The technology is based on the infusion of metal nanoparticles into the plastic used to manufacture bottles. The addition makes it possible to apply images onto the preform using a pulsed laser.

ITMO.NEWS chatted to Ulyana about the new technology, the prospects of its integration, and its effects on the environmental aspects of plastic production and recycling.

Can you tell us what makes this invention so unique?

The technology is based on the introduction of metal nanoparticles into the polymer polyethylene terephthalate (PET) and then printing an image directly on the material. We used an ytterbium pulsed fiber laser with a 1.07 micron wavelength, to which PET is almost transparent. The color of the material is changed by way of heating the nanoparticles. The heat is transferred to the polymer matrix, resulting in the creation of pores due to the evaporation or degradation of PET. Thus, we’re able to form contrasting areas on the surface of the polymer.


What are the benefits of this method?

It’s a very promising technology from the environmental point of view. PET is one of the most popular packaging materials around, so it is improbable that we’ll stop using it in the near future. Fortunately, it can be recycled (on plastic bottles and other items, the material is marked with 1 or PET). Removal of labels is a notable issue when preparing PET waste for recycling. These labels are made from other materials, such as non-recyclable plastics, paper, or foil. They also utilize dyes and are attached with a layer of adhesive. Thanks to this new approach, it would be possible to eliminate this part of the recycling process.

Also, when we’re talking about bottles, another benefit is in applying the label image onto the preform which later expands during manufacturing, thus conserving resources. We’ve conducted experiments but will need to develop them further.


What was your sponsor’s interest: the environmental benefits, reduction in production costs, or resource efficiency?

The company that commissioned this project, APG Eastern Europe, has a patented technology called LaserPET. They were interested in honing the process of applying high-quality contrasting imagery onto the material, including such aspects as identifying the optimal additives and their volume, as well as improving the production rate and the quality of labels.

What was the result? Were your findings used in production?

The technology was partially integrated, but with a dye based on different materials instead of metal nanoparticles. Laser-etched packaging can already be found on store shelves.

My project, unfortunately, did not continue. But the results we’ve produced are included in my thesis and there is additional research planned; this will be described in an upcoming article I’m currently working on.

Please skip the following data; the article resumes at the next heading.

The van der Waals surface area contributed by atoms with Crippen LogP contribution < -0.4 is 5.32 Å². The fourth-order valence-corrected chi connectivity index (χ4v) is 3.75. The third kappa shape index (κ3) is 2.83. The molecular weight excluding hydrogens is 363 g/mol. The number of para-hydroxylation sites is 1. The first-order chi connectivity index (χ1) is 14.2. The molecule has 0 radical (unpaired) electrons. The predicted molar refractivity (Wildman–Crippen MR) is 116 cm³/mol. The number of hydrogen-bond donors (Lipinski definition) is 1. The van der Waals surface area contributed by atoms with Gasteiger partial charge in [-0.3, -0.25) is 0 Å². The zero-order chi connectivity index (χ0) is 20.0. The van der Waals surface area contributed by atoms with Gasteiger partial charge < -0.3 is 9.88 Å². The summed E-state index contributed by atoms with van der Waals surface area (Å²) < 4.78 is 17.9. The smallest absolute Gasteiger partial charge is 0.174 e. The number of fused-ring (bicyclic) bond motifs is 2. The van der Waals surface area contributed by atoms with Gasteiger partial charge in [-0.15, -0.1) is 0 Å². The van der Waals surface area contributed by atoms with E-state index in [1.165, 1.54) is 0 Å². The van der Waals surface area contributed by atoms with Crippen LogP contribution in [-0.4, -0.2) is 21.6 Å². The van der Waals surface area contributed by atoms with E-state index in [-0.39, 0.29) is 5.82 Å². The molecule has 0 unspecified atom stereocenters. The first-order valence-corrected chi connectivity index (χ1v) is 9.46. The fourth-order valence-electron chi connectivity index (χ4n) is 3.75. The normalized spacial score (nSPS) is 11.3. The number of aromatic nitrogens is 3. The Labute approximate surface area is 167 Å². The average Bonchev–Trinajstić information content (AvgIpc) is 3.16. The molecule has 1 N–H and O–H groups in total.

What’s most important for me is the experience I’ve acquired in talking to others, being in charge of a project, using various equipment, presenting my results, and so on.

Ulyana Gabysheva. Photo courtesy of subject
Ulyana Gabysheva. Photo courtesy of subject

Did you have a personal interest in the project?

I was interested in this because the subject of environmental issues like waste recycling is very timely right now, especially in Russia. To me, it was novel and unusual.

How do you plan to use your findings in the future? Will you keep trying to introduce it into production?

I’m very hopeful that I’ll find a company that’d be interested in conducting thorough and quality work on this topic. It’d be interesting to develop a whole “palette” of additives that differ in chemical make-up, ratio of additive to polymer, and the size and shape of nanoparticles. One pertinent task is to analyze the dependencies between these parameters in order to produce high-quality, defect-free, contrast-rich labeling. In my view, this has great potential for a number of publications, patents, projects, and so on.

There’s also the possibility of looking at other polymers aside from PET. But that’ll depend on the potential partner company.

At ITMO University's International Laboratory
At ITMO University's International Laboratory "Laser Micro- and Nanotechnologies"

When you started out as a student, what drew you to laser technologies?

It seemed to me like the most interesting subject out of all that are found at universities in St. Petersburg. At first, I applied for laser engineering, but didn’t have enough points, so I ended up here – and I believe I was very lucky. We’ve got a great team both in our student group and at the lab. This subject area is more practical. The emphasis here is not on the design aspects of laser and optical systems (although that’s still present), but on studying the effects of laser radiation on various materials. Because of this, students spend most of their time engaged in experiments, making the educational process more exciting.

What are your future plans? Do you want to stay at the university or go into the industry?

I’ve gotten my Bachelor’s now and just enrolled into a Master’s program. I hope that my career will continue both at university and in the industry. I’m still continuing work on the subject of my graduation thesis – the physical principles and possible applications of nanoparticle-based laser marking of transparent polymers. Right now I’m writing an article. I’d like to take on a project to serve as a constant source of employment; to develop a certain field, hopefully polymers. I can see myself as a specialist and I hope that is what’ll happen.